Researchers solve mammoth evolutionary puzzle
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A DNA-based study sheds new light on the complex evolutionary history of the woolly
mammoth, suggesting it mated with a completely different and much larger species.
The research, which appears in the BioMed Central's open access journal Genome
Biology, found the woolly mammoth, which lived in the cold climate of the Arctic tundra,
interbred with the Columbian mammoth, which preferred the more temperate regions of
North America and was some 25 per cent larger.
"There is a real fascination with the history of mammoths, and this analysis helps to
contextualize its evolution, migration and ecology," said Hendrik Poinar, associate
professor and Canada Research Chair in the departments of Anthropology and Biology
Poinar and his team at the McMaster Ancient DNA Centre, along with colleagues from
the United States and France, meticulously sequenced the complete mitochondrial
genome of two Columbian mammoths, one found in the Huntington Reservoir in Utah,
the other found near Rawlins, Wyoming. They compared these to the first complete
mitochrondrial genome of an endemic North American woolly mammoth.
"We are talking about two very physically different 'species' here. When glacial times got
nasty, it was likely that woollies moved to the more pleasant conditions of the south,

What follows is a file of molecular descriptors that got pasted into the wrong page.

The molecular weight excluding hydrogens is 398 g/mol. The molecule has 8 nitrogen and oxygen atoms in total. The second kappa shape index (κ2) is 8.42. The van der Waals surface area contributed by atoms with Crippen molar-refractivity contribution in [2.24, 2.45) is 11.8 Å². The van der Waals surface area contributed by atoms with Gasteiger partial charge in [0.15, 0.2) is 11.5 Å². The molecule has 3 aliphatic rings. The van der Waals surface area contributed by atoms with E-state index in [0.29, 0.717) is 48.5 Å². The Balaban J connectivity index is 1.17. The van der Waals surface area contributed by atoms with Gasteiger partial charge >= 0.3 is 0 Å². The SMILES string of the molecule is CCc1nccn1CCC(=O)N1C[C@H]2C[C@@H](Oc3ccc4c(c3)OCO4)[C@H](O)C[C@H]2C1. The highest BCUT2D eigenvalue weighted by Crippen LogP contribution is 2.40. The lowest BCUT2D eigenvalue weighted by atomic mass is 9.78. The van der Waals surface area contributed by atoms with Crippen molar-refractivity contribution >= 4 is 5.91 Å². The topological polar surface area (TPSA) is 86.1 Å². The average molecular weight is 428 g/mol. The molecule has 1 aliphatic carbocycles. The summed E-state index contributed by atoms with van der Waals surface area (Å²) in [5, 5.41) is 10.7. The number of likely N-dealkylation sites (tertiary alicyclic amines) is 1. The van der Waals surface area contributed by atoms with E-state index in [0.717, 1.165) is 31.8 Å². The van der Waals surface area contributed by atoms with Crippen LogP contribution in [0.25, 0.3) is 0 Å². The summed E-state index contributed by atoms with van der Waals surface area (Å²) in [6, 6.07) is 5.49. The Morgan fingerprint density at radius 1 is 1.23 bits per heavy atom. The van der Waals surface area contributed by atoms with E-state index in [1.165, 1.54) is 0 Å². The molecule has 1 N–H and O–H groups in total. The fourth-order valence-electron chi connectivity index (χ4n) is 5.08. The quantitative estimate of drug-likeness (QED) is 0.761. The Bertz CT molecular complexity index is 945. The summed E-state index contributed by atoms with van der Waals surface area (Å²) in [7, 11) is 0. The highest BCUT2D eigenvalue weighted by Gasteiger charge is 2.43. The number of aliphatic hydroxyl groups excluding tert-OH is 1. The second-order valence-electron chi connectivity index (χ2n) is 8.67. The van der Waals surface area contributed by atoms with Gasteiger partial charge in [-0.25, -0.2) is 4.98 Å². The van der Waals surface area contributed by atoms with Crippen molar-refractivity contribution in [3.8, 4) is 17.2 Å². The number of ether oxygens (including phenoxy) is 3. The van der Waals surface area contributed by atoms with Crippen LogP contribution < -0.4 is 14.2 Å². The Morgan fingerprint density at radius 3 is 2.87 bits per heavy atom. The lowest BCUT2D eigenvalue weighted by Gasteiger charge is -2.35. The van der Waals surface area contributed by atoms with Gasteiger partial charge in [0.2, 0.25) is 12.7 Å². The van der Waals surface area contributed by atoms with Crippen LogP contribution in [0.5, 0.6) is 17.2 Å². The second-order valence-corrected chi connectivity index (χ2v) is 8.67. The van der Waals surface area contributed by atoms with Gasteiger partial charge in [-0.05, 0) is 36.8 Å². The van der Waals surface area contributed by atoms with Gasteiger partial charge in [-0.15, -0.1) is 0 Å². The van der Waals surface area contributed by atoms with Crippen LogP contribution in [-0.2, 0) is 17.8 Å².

where they came into contact with the Columbians at some point in their evolutionary
history," he said. "You have roughly 1-million years of separation between the two, with
the Columbian mammoth likely derived from an early migration into North American
approximately 1.5-million years ago, and their woolly counterparts emigrating to North
America some 400,000 years ago."
"We think we may be looking at a genetic hybrid," said Jacob Enk, a graduate student in
the McMaster Ancient DNA Centre. "Living African elephant species hybridize where
their ranges overlap, with the bigger species out-competing the smaller for mates. This
results in mitochondrial genomes from the smaller species showing up in populations of
the larger. Since woollies and Columbians overlapped in time and space, it's not unlikely
that they engaged in similar behaviour and left a similar signal."
The samples used for the analyses date back approximately 12,000 years. All
mammoths became extinct approximately 10,000 years ago except for small isolated
populations on islands off the coast of Siberia and Alaska.
Funding for this study was provided by the Natural Science and Engineering Research
Council and the Canadian Research Chairs program.
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